In a sense, Homecoming Sunday is all about returning to the fold. It is a reminder of why this community matters, why our faith matters, why it’s so important to live out our faith with and among similarly minded pilgrims on this journey of life and faith. There is strength and inspiration in being part of the 99. But this doesn’t minimize the fact that because of the pandemic our congregation, like all congregations, has been scattered. We can’t ignore the fact that while some new folks have joined us during this time, some may never return. People have gotten out of the habit of coming to church, Sunday mornings have been filled with other activities. Our regathering efforts will take time, there will be moments of discouragement mixed with profound hope and joy. And there’s the harsh reality looming that things may never look like they did in 2019. Time will tell. And it is incumbent upon the church, upon all of us, to remind people why following Jesus matters, why following Jesus in this place matters. Why this community thrives when we are all in, and is diminished when we are not.

But still we remember that Jesus continually reaches out to the least, the lonely, and the lost, and invites us to do so as well. If there are people in this community you haven’t seen for awhile, please do reach out to them. We can follow Jesus by picking up the phone and inviting those who may be feeling like that lost sheep to come to this place where they will be loved no matter what. Not only because we want to see them here, but because Jesus himself is seeking after them.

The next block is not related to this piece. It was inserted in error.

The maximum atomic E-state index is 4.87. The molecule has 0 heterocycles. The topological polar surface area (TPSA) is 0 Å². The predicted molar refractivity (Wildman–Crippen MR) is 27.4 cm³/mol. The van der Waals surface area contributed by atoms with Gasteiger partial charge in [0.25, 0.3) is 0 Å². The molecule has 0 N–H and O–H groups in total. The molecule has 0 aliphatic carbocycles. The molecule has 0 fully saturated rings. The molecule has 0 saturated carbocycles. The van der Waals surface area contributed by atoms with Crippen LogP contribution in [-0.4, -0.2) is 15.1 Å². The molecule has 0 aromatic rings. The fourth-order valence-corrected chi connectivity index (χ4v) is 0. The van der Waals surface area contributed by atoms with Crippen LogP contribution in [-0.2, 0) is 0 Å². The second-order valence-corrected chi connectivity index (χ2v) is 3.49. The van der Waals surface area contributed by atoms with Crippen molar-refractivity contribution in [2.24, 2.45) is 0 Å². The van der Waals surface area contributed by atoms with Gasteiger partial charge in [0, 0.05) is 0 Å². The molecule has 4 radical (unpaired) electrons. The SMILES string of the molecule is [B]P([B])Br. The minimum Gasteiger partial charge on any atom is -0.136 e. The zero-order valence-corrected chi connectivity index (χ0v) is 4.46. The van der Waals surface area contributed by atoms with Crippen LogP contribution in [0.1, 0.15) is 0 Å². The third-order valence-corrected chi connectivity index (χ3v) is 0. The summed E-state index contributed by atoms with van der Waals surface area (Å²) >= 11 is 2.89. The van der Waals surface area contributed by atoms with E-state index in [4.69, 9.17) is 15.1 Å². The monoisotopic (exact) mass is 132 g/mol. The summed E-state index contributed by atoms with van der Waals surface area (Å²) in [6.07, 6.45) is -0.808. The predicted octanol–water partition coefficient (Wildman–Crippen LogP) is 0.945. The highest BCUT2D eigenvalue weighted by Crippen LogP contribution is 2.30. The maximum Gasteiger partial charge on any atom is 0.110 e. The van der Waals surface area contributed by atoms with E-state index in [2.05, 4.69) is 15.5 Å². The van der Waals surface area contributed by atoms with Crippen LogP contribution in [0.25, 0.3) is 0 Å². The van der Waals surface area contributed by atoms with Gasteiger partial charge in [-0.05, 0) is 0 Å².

For in the end, that’s what being in the fold is all about. It is about protection and solace, comfort and hope. It is a place of joy because it is a place where we can fully be ourselves despite all that swirls around us, all that unsettles us, all the changes that make us question who we are. So, welcome home, whether you haven’t been here for awhile or whether you never left. And know that this is the place where above all else you are loved and sought after and found by Jesus Christ.